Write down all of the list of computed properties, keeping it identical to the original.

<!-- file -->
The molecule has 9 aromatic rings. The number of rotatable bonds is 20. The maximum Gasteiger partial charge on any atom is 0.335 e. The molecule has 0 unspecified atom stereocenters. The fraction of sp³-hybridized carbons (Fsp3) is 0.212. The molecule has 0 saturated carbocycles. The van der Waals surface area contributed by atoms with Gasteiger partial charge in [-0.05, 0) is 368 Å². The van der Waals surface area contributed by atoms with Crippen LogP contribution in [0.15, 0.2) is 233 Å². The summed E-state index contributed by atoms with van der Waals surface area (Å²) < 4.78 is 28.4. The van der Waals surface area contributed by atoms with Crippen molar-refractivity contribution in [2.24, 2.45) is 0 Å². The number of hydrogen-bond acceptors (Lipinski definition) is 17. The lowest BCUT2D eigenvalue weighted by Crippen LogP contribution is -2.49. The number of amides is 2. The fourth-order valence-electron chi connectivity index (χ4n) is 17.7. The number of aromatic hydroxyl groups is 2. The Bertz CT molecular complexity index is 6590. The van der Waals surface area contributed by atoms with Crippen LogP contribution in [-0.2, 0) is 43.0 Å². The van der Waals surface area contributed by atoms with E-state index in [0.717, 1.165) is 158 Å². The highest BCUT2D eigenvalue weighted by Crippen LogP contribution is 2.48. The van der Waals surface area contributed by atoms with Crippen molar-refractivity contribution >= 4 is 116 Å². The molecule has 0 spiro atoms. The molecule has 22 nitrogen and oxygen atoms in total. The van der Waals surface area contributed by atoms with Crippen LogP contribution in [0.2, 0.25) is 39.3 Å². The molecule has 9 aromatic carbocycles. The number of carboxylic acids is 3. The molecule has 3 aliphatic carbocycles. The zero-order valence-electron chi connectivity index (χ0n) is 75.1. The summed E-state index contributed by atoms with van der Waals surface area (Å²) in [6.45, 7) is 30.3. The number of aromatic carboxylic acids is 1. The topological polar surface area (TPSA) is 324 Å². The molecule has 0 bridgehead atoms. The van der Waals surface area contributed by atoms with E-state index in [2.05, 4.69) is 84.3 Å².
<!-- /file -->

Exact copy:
The molecule has 9 aromatic rings. The number of rotatable bonds is 20. The maximum Gasteiger partial charge on any atom is 0.335 e. The molecule has 0 unspecified atom stereocenters. The fraction of sp³-hybridized carbons (Fsp3) is 0.212. The molecule has 0 saturated carbocycles. The van der Waals surface area contributed by atoms with Gasteiger partial charge in [-0.05, 0) is 368 Å². The van der Waals surface area contributed by atoms with Crippen LogP contribution in [0.15, 0.2) is 233 Å². The summed E-state index contributed by atoms with van der Waals surface area (Å²) < 4.78 is 28.4. The van der Waals surface area contributed by atoms with Crippen molar-refractivity contribution in [2.24, 2.45) is 0 Å². The number of hydrogen-bond acceptors (Lipinski definition) is 17. The lowest BCUT2D eigenvalue weighted by Crippen LogP contribution is -2.49. The number of amides is 2. The fourth-order valence-electron chi connectivity index (χ4n) is 17.7. The number of aromatic hydroxyl groups is 2. The Bertz CT molecular complexity index is 6590. The van der Waals surface area contributed by atoms with Crippen LogP contribution in [-0.2, 0) is 43.0 Å². The van der Waals surface area contributed by atoms with E-state index in [0.717, 1.165) is 158 Å². The highest BCUT2D eigenvalue weighted by Crippen LogP contribution is 2.48. The van der Waals surface area contributed by atoms with Crippen molar-refractivity contribution >= 4 is 116 Å². The molecule has 0 spiro atoms. The molecule has 22 nitrogen and oxygen atoms in total. The van der Waals surface area contributed by atoms with Crippen LogP contribution in [0.2, 0.25) is 39.3 Å². The molecule has 9 aromatic carbocycles. The number of carboxylic acids is 3. The molecule has 3 aliphatic carbocycles. The zero-order valence-electron chi connectivity index (χ0n) is 75.1. The summed E-state index contributed by atoms with van der Waals surface area (Å²) in [6.45, 7) is 30.3. The number of aromatic carboxylic acids is 1. The topological polar surface area (TPSA) is 324 Å². The molecule has 0 bridgehead atoms. The van der Waals surface area contributed by atoms with E-state index in [2.05, 4.69) is 84.3 Å².